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"It's a good thing the winter session is nearing its end," a senior Labor Party member said last week, referring to Shas' shopping spree and the closeout sale on secular rights that his party and Kadima are holding. An astonishing situation has been created in the Knesset in which Shas is being paid for neither years nor months in the coalition, but weeks. Every week begins with pondering what new damage the party will bring. The winter recess is brief and only begins in about a month, but it will still put the brakes on the big pandering campaign for a few weeks.

In the run-up to 2008, Shas chalked up two impressive achievements: The Religious Affairs Ministry was reestablished, and the Nahari Law regulations were published, enabling local authorities to channel funds to ultra-Orthodox schools. That seemed to ensure that Shas would remain in the coalition at least until the peace talks took a concrete turn. But it turned out that Shas prefers to view this merely as a down payment. Last week, MK Nissim Zeev's bill outlawing abortions from the sixth month of pregnancy came close to being passed. Shas also got another half billion shekels for yeshivas, and demands to chair a senior Knesset committee.

One key item on this shopping list is the Internet censorship legislation. MK Alex Miller of Yisrael Beiteinu put together a bill that would obligate Internet service providers to give subscribers access to programs for blocking unwanted content. But Shas is not willing to compromise by leaving it up to parents to decide. It insists that Big Brother, Communications Minister Ariel Attias, be the one to decide for us which sites we may enter.

Social Affairs Minister Isaac Herzog of Labor retracted the backing he had given to the Rabbinic Courts Bill, but that does not mean the law will not arrive in a new incarnation.

Shas has also increased pressure to raise stipends for large families. Cutting these allowances was one of the secular public's greatest accomplishments in recent years. Only six years ago, during the merry days of the Halpert Law, the stipend from the fifth child onward was NIS 850, five times more than the stipend for one child (NIS 170). In that discriminatory situation the allowances became in practice discrete allocations to the ultra-Orthodox and Arabs, who are practically the only ones with such large families. A situation arose in which a non-Haredi who decided to bring a child into the world decided to pay for that child, and whenever a Haredi decided to bring a child into the world he essentially decided that a non-Haredi would cover the costs.

Today the state benefit from the fourth child onward is NIS 337 - 40 percent of the stipend at its height - compared with NIS 152 for a first and second child. More importantly, since child benefits were dramatically cut in June 2003, some 650,000 children have been born, each entitling the family to just NIS 152, regardless of his or her birth order in the family. It's starting to seem like equality. That accomplishment must not be lost.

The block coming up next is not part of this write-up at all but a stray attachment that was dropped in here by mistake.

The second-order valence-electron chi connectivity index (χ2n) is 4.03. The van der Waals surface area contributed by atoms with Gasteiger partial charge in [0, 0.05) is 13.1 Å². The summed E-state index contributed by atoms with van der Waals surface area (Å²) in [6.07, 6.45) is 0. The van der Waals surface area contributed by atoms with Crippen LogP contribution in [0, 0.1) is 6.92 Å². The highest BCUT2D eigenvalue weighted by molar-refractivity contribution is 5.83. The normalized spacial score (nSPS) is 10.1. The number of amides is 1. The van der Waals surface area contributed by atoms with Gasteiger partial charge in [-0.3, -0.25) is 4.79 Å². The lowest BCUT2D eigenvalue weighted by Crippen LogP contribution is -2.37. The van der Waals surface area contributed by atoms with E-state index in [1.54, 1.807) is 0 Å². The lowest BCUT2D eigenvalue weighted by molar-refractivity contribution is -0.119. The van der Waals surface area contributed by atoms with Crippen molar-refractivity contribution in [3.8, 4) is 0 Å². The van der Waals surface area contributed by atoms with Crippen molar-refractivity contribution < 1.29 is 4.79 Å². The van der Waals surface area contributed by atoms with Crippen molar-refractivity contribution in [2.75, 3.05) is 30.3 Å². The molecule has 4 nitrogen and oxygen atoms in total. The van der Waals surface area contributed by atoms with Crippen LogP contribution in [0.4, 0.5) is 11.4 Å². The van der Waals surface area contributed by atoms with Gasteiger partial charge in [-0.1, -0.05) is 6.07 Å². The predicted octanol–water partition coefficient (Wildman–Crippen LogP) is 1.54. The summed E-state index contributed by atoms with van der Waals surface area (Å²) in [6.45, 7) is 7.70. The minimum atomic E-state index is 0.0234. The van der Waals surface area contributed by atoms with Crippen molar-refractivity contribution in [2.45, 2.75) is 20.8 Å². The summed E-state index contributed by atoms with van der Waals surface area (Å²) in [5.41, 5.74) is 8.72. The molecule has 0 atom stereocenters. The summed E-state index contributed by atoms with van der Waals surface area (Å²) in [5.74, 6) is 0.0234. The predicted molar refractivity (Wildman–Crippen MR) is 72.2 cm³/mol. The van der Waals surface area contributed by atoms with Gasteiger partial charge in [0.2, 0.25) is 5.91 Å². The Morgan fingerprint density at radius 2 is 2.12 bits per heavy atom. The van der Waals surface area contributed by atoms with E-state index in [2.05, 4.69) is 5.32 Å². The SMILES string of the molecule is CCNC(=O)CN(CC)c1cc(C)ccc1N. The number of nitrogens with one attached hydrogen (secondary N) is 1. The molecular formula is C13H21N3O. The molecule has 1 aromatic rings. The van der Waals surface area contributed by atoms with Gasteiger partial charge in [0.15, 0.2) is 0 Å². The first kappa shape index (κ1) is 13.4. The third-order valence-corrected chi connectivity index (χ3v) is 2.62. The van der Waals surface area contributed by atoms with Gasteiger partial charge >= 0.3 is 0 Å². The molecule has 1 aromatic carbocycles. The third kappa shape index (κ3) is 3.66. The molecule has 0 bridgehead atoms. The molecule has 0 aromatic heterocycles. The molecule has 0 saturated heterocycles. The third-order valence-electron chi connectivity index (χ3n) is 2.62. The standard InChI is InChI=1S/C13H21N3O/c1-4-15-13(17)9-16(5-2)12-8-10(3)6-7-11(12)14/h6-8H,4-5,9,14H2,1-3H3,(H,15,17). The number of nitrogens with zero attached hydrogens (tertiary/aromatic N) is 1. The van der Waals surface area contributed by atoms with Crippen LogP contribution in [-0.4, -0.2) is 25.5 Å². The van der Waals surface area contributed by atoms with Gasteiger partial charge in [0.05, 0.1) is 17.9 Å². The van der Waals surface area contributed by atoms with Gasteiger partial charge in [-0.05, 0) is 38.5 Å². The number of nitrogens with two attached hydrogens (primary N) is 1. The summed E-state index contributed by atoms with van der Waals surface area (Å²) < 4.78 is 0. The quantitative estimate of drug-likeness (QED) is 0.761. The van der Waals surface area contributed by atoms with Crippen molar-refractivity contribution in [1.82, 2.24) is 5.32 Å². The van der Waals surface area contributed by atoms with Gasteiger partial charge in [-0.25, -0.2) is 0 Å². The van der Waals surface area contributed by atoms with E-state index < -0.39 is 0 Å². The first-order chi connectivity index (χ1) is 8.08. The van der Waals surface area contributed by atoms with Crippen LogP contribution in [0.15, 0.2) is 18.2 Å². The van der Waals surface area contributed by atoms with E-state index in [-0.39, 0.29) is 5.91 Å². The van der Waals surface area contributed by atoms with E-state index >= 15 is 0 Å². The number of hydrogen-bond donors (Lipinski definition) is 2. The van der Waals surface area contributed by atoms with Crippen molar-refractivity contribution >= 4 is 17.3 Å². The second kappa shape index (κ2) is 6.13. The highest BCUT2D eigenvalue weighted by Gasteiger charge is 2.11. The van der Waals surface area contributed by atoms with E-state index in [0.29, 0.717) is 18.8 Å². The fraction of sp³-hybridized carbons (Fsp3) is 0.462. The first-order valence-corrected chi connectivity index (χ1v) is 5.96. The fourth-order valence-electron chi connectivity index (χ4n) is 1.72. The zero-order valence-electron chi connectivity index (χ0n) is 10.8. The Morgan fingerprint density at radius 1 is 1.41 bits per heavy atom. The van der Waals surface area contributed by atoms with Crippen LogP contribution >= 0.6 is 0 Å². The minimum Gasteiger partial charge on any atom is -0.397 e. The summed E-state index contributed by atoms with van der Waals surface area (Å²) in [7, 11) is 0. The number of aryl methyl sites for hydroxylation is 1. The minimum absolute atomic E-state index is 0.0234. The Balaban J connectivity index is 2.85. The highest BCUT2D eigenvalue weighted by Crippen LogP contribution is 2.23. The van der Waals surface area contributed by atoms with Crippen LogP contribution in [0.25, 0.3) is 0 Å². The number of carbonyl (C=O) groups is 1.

In recent years Shas has been very careful not to make excessive demands regarding religious coercion. Now it appears to have shed all restraint. Maybe Eli Yishai is just so afraid of being in a government leading a peace process that there is nothing he won't do to dismantle it. Hovering over all this is Shas' absurd demand that negotiations be held without talking about Jerusalem. We have grown so accustomed to hearing this oxymoron that we sometimes forget it's kind of like playing soccer without goals. One may well ask when Shas will be liberated from the sense of inferiority that causes it to prefer being a junior partner in a right-Haredi government than a senior partner in a centrist one.

It is very hard to view the pseudo-negotiations the coalition is conducting as reason for the left to pamper the prime minister. But if there is one thing Israel needs even less than elections, it is a right-wing government led by Benjamin Netanyahu. The decisions on whether to launch an incursion into Gaza or take offensive action in Iran should be left in the hands of a hesitant centrist government, not a fervid right-wing government. The same goes for the decisions on construction in the settlements.

I therefore call on all candidates for the Meretz party's leadership to announce that if Shas resigns from the coalition, they will provide a safety net for the government. You cannot expect the Arab parties to support this government, but you can certainly expect them to pledge that they will abstain on crucial votes. Presumably, only the announcement of Meretz's safety net would be enough to rein in Shas and halt the liquidation sale on secular rights - especially if it is accompanied by a declaration that Meretz's asking price will be passage of a civil-union law. This is a classic case of a leadership needing to hold its nose and dive in. If the left's leaders fail this test, we will all pay the price.